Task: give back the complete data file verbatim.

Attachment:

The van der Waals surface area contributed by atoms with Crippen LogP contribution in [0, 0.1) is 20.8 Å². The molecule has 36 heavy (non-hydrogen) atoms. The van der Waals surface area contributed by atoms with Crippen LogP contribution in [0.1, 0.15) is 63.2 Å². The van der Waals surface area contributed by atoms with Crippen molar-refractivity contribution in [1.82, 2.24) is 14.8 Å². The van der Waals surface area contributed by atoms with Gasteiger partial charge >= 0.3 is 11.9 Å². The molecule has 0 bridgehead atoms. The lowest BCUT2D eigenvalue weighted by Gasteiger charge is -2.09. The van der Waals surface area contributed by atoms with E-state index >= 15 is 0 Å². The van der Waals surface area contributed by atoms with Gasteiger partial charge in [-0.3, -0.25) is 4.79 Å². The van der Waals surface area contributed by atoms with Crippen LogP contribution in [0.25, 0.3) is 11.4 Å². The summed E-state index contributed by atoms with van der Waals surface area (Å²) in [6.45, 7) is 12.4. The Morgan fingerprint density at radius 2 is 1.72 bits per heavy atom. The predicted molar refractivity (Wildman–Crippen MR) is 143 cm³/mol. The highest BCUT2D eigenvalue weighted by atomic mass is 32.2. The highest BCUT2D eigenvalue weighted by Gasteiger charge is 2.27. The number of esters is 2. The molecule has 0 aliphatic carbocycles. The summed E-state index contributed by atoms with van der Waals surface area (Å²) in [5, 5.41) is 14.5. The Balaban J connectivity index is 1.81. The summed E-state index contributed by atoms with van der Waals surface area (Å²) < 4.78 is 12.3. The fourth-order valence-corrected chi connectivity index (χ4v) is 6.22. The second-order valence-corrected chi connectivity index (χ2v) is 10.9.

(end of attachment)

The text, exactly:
The van der Waals surface area contributed by atoms with Crippen LogP contribution in [0, 0.1) is 20.8 Å². The molecule has 36 heavy (non-hydrogen) atoms. The van der Waals surface area contributed by atoms with Crippen LogP contribution in [0.1, 0.15) is 63.2 Å². The van der Waals surface area contributed by atoms with Crippen molar-refractivity contribution in [1.82, 2.24) is 14.8 Å². The van der Waals surface area contributed by atoms with Gasteiger partial charge >= 0.3 is 11.9 Å². The molecule has 0 bridgehead atoms. The lowest BCUT2D eigenvalue weighted by Gasteiger charge is -2.09. The van der Waals surface area contributed by atoms with E-state index >= 15 is 0 Å². The van der Waals surface area contributed by atoms with Gasteiger partial charge in [-0.3, -0.25) is 4.79 Å². The van der Waals surface area contributed by atoms with Crippen LogP contribution in [0.25, 0.3) is 11.4 Å². The summed E-state index contributed by atoms with van der Waals surface area (Å²) in [6.45, 7) is 12.4. The Morgan fingerprint density at radius 2 is 1.72 bits per heavy atom. The predicted molar refractivity (Wildman–Crippen MR) is 143 cm³/mol. The highest BCUT2D eigenvalue weighted by atomic mass is 32.2. The highest BCUT2D eigenvalue weighted by Gasteiger charge is 2.27. The number of esters is 2. The molecule has 0 aliphatic carbocycles. The summed E-state index contributed by atoms with van der Waals surface area (Å²) in [5, 5.41) is 14.5. The Balaban J connectivity index is 1.81. The summed E-state index contributed by atoms with van der Waals surface area (Å²) < 4.78 is 12.3. The fourth-order valence-corrected chi connectivity index (χ4v) is 6.22. The second-order valence-corrected chi connectivity index (χ2v) is 10.9.